I met someone that did volunteer development in Albania once. The wh*** point of her work was to help the community there help themselves. She noted that it was hard work because the concept of volunteering had a completely different and negative connotation to the people she was working with. Still, it was something that had to be done. Any social innovation, technology or just plain good idea cannot survive for long without community support. You know you're doing well when you can answer positively to the question: "what if the creators and promoters of this project were killed in some unexpected accident?"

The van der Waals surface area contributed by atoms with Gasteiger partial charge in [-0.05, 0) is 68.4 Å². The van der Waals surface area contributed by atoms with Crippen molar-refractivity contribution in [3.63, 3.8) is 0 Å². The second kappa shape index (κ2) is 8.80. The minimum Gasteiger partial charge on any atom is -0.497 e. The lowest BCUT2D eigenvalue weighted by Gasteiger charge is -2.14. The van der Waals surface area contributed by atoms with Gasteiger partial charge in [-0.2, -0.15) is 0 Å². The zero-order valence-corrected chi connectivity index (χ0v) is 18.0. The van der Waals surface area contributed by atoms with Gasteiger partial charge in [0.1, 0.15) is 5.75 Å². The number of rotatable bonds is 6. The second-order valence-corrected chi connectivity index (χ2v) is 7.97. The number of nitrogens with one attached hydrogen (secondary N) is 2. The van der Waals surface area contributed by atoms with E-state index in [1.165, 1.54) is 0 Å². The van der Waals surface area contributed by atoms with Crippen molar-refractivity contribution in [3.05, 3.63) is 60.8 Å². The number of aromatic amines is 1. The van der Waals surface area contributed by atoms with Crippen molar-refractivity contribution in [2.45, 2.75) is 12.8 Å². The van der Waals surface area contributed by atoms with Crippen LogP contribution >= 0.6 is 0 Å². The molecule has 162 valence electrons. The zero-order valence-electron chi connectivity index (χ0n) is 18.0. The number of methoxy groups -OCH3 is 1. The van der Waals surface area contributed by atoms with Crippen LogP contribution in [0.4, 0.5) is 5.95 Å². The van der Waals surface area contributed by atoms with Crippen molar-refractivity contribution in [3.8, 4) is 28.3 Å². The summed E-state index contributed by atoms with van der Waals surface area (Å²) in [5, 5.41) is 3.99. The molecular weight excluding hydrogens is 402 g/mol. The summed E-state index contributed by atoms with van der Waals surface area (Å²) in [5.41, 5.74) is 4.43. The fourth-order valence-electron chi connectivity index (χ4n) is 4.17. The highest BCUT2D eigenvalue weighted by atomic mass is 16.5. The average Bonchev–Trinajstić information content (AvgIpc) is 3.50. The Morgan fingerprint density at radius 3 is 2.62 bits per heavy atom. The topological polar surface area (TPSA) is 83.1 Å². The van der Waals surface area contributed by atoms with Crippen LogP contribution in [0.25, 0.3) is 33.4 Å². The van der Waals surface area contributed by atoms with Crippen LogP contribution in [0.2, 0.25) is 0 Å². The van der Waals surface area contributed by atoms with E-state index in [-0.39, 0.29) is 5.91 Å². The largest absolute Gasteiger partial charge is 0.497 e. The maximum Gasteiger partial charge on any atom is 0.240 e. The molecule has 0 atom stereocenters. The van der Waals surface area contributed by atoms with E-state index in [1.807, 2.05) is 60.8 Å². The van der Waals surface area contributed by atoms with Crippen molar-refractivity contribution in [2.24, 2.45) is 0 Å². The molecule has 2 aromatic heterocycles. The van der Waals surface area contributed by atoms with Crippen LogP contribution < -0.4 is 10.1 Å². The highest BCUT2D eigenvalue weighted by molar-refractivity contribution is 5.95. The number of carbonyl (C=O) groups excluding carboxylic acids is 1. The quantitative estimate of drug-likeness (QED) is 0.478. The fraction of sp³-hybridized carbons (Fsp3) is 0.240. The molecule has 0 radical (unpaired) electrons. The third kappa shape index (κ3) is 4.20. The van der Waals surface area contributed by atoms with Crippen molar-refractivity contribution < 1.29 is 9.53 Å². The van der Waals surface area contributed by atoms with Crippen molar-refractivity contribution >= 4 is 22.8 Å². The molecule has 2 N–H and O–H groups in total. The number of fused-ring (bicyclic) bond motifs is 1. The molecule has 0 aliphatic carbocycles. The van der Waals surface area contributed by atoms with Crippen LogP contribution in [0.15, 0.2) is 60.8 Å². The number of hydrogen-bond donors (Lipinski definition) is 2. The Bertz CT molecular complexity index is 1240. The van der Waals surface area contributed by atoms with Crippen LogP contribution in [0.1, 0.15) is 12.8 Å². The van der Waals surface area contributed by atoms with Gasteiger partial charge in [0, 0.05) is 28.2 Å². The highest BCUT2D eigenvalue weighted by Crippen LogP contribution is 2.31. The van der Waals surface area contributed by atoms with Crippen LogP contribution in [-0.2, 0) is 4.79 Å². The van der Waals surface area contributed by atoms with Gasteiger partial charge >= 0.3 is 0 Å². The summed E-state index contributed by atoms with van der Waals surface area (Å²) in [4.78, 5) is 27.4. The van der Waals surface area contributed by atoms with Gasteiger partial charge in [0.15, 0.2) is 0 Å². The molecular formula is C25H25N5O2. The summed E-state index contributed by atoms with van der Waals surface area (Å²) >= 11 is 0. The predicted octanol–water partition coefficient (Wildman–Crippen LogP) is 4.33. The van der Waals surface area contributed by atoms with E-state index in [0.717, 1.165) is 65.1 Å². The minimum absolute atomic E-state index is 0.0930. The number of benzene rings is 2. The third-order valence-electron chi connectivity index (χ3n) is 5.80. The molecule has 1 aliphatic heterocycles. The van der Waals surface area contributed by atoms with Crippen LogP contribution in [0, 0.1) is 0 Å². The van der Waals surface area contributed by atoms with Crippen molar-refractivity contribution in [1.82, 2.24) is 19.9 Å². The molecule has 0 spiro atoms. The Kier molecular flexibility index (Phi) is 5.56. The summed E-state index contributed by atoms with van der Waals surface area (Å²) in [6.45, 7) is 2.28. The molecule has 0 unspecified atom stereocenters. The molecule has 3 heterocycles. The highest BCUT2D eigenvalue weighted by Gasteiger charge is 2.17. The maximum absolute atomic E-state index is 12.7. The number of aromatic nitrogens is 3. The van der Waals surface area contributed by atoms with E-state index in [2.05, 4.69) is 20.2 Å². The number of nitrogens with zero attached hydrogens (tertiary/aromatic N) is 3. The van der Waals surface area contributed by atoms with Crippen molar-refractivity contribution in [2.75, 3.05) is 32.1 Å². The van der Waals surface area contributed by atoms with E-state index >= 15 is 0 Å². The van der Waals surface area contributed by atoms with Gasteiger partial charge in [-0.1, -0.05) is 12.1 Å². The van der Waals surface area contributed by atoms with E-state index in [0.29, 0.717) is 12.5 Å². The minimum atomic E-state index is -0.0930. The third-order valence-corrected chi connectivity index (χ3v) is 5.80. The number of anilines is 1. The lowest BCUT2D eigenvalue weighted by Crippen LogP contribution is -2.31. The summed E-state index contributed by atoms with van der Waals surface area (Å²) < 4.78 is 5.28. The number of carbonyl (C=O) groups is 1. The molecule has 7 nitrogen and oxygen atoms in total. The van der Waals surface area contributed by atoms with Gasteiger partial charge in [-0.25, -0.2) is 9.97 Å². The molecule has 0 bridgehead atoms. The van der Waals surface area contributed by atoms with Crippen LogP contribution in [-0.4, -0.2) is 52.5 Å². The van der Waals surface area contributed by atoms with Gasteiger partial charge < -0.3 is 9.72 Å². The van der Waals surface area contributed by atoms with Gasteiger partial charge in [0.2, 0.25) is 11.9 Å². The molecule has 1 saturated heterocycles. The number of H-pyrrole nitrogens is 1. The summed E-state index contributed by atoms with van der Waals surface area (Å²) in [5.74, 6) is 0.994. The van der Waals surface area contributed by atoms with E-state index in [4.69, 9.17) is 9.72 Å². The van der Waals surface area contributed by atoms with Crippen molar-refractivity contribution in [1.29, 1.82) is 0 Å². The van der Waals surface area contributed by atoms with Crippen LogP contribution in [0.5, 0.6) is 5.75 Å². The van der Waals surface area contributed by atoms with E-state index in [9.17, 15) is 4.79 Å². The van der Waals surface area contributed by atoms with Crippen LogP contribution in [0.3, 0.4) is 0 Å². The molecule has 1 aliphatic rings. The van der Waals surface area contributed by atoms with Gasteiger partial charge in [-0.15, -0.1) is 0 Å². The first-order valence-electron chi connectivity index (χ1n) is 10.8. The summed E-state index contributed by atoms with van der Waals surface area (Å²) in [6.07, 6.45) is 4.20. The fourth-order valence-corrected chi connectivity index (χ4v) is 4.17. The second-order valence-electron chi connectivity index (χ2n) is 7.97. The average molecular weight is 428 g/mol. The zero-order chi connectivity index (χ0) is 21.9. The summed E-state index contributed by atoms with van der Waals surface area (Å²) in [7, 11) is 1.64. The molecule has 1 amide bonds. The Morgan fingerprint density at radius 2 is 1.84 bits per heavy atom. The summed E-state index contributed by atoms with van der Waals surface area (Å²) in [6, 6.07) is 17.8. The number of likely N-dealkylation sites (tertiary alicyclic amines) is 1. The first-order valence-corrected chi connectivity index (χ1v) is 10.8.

In order to get community support, people need to use a lot of the ideas that are mentioned in the "Innovation in Africa Tips." The idea is to make things cheap, reusable, simple, and sharable. Other people will be much more keen on picking up new ideas when they understand them. Plus, no matter how smart you are, no matter how clever your idea is, it is never going to be as good as what can be produced by the combined skill and innovation of a group. If something is cheap and simple chances are that someone else may not only replicate it but also build upon it or use it in a new, unexpected fashion. Market mechanisms are usually very good at building incentives so that people do this. Another important thing to remember is to keep knowledge and information freely available. Good ideas must be shareable.